डेढ़ वर्ष से लगातार कोरोना जनित विपत्तियों का दंश झेलते झेलते मन बिलकुल रुग्ण सा हो गया है. मुझे अनिद्रा की बीमारी है। कोरोना के डर से कर्फ्यू,  कर्फ्यू से स्तब्ध, भयभीत, शिशुवत  निद्रा में सोया हुआ शहर, मेरे नींद से वंचित होने के अहसास को और गहरा देती है. लगता है कोरोना का डर कहीं बहुत गहरे पैठ गया है।

I succumb to the enchantment of books very easily and end up buying or collecting more books than what I can chew and digest. Some books remain untasted for years and in many cases I have followed Francis Bacon’s advice by reading them “only in parts”.

(Author's Note: Elections are here so it is only proper that we remind ourselves that we are a democracy.)

राजा विक्रम चुपचाप उठा और श्मशान की ओर चल दिया। महल के सभी पहरेदार सो रहे थे पर शहर के सारे चोर जाग रहे थे. राजा को श्मशान पहुँचने की जल्दी थी इसलिए उसने उस समय कोई करवाई करना मुनासिब नहीं समझा। सोचा आखिर प्रकारांतर से सारा माल तो सरकारी ख़ज़ाने में पहुँच ही जायेगा.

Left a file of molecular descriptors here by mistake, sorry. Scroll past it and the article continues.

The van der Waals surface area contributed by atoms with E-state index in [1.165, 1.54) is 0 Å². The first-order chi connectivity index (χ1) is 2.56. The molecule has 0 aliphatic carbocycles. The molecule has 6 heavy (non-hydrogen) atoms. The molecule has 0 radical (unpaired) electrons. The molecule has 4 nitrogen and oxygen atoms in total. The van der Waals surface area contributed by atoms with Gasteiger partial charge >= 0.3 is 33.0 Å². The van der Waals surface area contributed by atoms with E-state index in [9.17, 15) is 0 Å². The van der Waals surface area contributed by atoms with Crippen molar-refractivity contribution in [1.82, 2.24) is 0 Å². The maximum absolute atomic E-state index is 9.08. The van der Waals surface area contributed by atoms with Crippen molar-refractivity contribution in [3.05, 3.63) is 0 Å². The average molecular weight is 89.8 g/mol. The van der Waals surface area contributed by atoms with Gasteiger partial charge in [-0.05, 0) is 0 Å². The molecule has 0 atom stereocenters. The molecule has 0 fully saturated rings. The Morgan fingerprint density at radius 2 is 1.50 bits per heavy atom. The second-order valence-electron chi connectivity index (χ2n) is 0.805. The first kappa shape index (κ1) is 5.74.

I was a ten-year-old, but the memories of the '62 debacle are eidetically etched in my mind; that feeling of helplessness of the elders, their sense of shame, the silent imprecations, the muted curses in private but dignified poise in public, were a temporal marker in the growth of my consciousness as an Indian.

The poor of the world have a nasty habit of disturbing the even tenor of ordered life, the status quo; they threaten the peace and calm when it is least expected of them. As if it was not labour enough for the governments, in centre and in the states, to have evacuated several lacs of those better off Indians by aircrafts and ships, this problem of migrant labours leaps up.

A very eminent professor of economics at Cambridge, of Indian origin, with whom I conversed once or twice, tweeted to an absolute excess on the disproportionate focus on Covid-19, quoting the number of deaths from other causes to make his point. So, I engaged him one day. It was not its capacity to kill, but the anxiety on account of instant contagion, that has brought down this world.

The closing lines of The Plague by Albert Camus's "the plague bacillus never dies or disappears for good; that it can lie dormant for years and years in furniture and linen-chests; that it bides its time in bedrooms, cellars, trunks, and bookshelves; and that perhaps the day would come when, for the bane and the enlightening of men, it would rouse up its rats again and send them forth to die in a happy city," just about sum up the attitude of a medicalised society which treats all of germs , pathogens , microbe , lonely, lost strands of RNA are its sworn enemies.